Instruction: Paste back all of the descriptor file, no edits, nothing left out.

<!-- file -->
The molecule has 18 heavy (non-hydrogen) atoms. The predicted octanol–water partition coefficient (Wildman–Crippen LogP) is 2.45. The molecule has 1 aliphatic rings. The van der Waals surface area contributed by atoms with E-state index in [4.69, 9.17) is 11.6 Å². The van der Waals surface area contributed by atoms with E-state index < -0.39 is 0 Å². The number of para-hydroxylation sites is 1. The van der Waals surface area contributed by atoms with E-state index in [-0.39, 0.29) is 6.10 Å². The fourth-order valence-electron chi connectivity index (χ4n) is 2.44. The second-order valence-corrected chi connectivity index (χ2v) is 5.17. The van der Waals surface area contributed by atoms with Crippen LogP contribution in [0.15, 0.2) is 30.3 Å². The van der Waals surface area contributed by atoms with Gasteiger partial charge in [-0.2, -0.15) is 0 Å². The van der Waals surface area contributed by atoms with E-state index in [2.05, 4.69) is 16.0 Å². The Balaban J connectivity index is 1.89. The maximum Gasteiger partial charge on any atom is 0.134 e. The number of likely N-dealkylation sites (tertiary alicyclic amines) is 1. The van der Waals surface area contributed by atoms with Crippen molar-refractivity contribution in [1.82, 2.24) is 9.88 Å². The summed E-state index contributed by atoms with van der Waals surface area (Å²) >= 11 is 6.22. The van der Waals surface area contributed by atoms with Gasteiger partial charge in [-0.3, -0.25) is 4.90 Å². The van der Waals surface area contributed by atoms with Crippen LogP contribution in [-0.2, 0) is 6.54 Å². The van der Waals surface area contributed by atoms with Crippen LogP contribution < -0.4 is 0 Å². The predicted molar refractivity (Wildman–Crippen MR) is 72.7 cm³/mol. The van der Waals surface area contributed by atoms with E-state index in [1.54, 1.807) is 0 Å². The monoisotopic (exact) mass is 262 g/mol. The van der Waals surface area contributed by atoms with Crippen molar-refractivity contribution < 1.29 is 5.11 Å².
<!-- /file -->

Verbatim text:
The molecule has 18 heavy (non-hydrogen) atoms. The predicted octanol–water partition coefficient (Wildman–Crippen LogP) is 2.45. The molecule has 1 aliphatic rings. The van der Waals surface area contributed by atoms with E-state index in [4.69, 9.17) is 11.6 Å². The van der Waals surface area contributed by atoms with E-state index < -0.39 is 0 Å². The number of para-hydroxylation sites is 1. The van der Waals surface area contributed by atoms with E-state index in [-0.39, 0.29) is 6.10 Å². The fourth-order valence-electron chi connectivity index (χ4n) is 2.44. The second-order valence-corrected chi connectivity index (χ2v) is 5.17. The van der Waals surface area contributed by atoms with Crippen LogP contribution in [0.15, 0.2) is 30.3 Å². The van der Waals surface area contributed by atoms with Gasteiger partial charge in [-0.2, -0.15) is 0 Å². The van der Waals surface area contributed by atoms with E-state index in [2.05, 4.69) is 16.0 Å². The Balaban J connectivity index is 1.89. The maximum Gasteiger partial charge on any atom is 0.134 e. The number of likely N-dealkylation sites (tertiary alicyclic amines) is 1. The van der Waals surface area contributed by atoms with Crippen molar-refractivity contribution in [1.82, 2.24) is 9.88 Å². The summed E-state index contributed by atoms with van der Waals surface area (Å²) >= 11 is 6.22. The van der Waals surface area contributed by atoms with Gasteiger partial charge in [-0.3, -0.25) is 4.90 Å². The van der Waals surface area contributed by atoms with Crippen LogP contribution in [-0.2, 0) is 6.54 Å². The van der Waals surface area contributed by atoms with Crippen LogP contribution < -0.4 is 0 Å². The predicted molar refractivity (Wildman–Crippen MR) is 72.7 cm³/mol. The van der Waals surface area contributed by atoms with E-state index in [1.54, 1.807) is 0 Å². The monoisotopic (exact) mass is 262 g/mol. The van der Waals surface area contributed by atoms with Crippen molar-refractivity contribution < 1.29 is 5.11 Å².